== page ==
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LMNAt times, poetry just happens.

It arrives at the right moment – whether it is when you need it, or in a way that just won’t be forgotten. If I didn’t know better, I’d be tempted tempted to think that poetry, as reading material, works under its own brand of (higly theatrical) serendipity.

Louis MacNeice happened to me one rainy evening, a few years ago, in the form of The Sunlight on the Garden – that was written in 1938, when war was looming, and all was about to change forever:

The sunlight on the garden
Hardens and grows cold,
We cannot cage the minute
Within its nets of gold,
When all is told
We cannot beg for pardon.

Our freedom as free lances
Advances towards its end;
The earth compels, upon it
Sonnets and birds descend;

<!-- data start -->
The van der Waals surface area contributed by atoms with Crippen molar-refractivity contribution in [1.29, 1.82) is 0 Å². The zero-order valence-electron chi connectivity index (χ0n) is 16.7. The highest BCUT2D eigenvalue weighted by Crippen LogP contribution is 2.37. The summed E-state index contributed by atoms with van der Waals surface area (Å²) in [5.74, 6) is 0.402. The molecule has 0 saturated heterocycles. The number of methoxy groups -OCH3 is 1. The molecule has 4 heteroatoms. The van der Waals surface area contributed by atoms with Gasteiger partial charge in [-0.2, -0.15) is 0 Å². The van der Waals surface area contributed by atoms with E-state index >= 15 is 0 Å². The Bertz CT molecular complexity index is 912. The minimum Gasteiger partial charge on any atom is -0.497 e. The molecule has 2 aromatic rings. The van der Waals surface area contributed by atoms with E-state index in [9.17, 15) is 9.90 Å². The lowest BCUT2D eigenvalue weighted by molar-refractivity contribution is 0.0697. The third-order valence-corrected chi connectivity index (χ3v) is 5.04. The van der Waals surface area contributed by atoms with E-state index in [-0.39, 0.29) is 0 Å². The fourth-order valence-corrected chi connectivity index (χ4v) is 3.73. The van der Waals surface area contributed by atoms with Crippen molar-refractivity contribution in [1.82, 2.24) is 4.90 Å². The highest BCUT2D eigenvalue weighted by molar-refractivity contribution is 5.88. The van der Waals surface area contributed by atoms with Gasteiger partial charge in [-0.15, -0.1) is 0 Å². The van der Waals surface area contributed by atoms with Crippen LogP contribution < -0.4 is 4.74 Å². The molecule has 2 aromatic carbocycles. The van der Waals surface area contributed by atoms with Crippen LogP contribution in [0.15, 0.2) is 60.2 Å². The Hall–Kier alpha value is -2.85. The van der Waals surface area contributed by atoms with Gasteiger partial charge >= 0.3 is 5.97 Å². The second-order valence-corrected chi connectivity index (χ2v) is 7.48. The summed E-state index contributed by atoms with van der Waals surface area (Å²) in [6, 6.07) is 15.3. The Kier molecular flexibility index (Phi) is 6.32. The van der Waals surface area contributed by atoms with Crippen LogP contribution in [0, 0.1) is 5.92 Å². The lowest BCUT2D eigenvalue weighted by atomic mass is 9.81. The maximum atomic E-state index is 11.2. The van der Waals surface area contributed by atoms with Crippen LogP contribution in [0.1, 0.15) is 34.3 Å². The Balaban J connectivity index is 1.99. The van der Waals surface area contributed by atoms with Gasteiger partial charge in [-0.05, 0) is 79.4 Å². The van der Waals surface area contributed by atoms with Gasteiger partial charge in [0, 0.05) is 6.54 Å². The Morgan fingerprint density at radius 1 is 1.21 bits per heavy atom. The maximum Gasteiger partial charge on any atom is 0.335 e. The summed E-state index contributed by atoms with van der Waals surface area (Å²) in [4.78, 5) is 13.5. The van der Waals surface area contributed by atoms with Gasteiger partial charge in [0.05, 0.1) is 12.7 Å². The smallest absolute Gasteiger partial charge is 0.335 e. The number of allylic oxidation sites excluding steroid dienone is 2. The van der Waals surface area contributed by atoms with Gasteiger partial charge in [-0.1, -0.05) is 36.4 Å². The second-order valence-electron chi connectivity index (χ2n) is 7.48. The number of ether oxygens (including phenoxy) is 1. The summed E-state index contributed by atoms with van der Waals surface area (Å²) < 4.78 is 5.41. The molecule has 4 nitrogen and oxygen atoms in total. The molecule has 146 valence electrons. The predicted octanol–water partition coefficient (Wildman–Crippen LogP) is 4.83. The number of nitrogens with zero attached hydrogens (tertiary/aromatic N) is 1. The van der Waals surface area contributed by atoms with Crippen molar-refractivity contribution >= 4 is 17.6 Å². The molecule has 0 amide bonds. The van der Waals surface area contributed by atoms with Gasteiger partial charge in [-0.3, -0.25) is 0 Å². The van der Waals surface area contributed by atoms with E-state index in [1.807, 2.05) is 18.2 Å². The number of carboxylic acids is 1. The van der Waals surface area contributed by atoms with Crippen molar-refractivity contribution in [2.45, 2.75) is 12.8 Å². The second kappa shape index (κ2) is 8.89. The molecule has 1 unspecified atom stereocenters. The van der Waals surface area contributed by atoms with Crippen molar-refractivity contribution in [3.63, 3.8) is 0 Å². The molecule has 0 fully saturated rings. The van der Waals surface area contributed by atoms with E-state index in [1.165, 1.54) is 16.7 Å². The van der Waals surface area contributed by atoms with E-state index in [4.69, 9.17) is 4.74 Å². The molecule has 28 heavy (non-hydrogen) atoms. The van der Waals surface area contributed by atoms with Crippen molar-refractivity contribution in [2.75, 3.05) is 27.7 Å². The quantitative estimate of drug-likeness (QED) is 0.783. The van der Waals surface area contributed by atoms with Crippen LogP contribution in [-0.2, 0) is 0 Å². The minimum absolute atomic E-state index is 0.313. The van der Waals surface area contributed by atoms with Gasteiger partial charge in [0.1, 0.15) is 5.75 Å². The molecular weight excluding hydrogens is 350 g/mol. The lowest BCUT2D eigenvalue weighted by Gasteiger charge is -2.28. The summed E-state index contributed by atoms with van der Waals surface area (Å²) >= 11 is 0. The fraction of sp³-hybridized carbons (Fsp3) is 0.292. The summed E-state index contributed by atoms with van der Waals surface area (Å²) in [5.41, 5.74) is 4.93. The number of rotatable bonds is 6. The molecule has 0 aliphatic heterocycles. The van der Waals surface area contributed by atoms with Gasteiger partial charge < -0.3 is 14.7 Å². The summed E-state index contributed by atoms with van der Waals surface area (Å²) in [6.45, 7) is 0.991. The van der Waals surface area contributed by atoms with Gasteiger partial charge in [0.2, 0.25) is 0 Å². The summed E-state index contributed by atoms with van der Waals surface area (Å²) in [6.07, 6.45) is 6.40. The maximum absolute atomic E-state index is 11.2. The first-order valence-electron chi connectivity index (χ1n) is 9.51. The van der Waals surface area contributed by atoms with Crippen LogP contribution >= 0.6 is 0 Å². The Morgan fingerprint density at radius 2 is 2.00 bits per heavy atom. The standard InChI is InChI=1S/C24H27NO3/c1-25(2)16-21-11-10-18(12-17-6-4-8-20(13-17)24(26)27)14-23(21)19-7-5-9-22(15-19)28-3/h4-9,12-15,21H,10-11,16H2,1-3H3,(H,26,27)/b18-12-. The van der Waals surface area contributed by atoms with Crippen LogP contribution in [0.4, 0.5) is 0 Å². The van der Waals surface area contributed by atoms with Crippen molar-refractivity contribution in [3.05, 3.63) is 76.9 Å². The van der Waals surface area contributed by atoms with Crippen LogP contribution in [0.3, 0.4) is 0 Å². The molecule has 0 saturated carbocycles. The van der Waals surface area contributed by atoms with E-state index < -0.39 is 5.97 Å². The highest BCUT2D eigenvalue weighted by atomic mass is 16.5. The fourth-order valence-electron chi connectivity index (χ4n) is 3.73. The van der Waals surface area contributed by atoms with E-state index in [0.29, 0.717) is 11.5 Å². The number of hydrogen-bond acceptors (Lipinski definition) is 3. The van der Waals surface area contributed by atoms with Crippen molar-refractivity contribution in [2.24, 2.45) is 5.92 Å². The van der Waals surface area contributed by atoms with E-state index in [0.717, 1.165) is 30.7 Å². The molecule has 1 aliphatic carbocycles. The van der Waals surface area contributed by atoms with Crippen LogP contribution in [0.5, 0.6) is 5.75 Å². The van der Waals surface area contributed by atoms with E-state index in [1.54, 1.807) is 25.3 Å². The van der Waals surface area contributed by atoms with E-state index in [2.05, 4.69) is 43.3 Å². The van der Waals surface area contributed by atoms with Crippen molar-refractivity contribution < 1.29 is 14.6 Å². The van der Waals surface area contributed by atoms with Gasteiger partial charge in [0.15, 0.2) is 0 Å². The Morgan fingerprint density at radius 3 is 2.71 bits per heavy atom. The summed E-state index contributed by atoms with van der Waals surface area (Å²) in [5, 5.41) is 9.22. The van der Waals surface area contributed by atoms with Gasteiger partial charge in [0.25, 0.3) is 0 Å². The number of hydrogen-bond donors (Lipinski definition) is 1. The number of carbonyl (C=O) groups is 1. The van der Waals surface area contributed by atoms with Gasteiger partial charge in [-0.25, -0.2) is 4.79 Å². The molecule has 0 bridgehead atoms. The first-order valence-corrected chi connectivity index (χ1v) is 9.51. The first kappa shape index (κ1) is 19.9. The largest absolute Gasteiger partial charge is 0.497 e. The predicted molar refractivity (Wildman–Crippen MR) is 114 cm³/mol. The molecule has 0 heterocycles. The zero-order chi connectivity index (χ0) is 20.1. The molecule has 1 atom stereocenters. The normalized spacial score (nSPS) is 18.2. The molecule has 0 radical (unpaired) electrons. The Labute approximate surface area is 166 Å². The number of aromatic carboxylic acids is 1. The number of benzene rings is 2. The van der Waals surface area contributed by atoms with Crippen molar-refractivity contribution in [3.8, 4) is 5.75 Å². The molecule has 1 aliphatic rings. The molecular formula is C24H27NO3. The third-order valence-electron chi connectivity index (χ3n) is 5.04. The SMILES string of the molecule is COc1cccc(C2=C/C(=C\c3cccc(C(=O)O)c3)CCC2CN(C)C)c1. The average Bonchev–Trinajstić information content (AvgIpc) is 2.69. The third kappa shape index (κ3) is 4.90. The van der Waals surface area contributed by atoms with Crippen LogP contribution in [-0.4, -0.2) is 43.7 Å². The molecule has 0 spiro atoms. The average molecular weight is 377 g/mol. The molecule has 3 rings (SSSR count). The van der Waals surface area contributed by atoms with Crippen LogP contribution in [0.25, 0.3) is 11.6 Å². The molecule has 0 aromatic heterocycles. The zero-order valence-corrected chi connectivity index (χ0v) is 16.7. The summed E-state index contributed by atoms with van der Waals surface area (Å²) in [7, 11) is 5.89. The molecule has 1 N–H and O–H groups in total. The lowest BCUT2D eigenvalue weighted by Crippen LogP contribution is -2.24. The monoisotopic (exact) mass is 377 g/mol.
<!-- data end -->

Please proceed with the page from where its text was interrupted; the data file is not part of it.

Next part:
And soon, my friend,
We shall have no time for dances.

The sky was good for flying
Defying the church bells
And every evil iron
Siren and what it tells:
The earth compels,
We are dying, Egypt, dying

And not expecting pardon,
Hardened in heart anew,
But glad to have sat under
Thunder and rain with you,
And grateful too
For sunlight on the garden.

Oh, the sheer feel of autumn coming, of loss, of irretrievability… I cannot read this poem without feeling the chill of that hardening sunlight.

Later I discovered that MacNeice had also been a playwright, translator and radio-drama author, and I went on to read more of his work. And yet, to me he will always  be the poet of sunlight hardening on the brink of darkness, who happened to me on that one rainy night, a few years ago.

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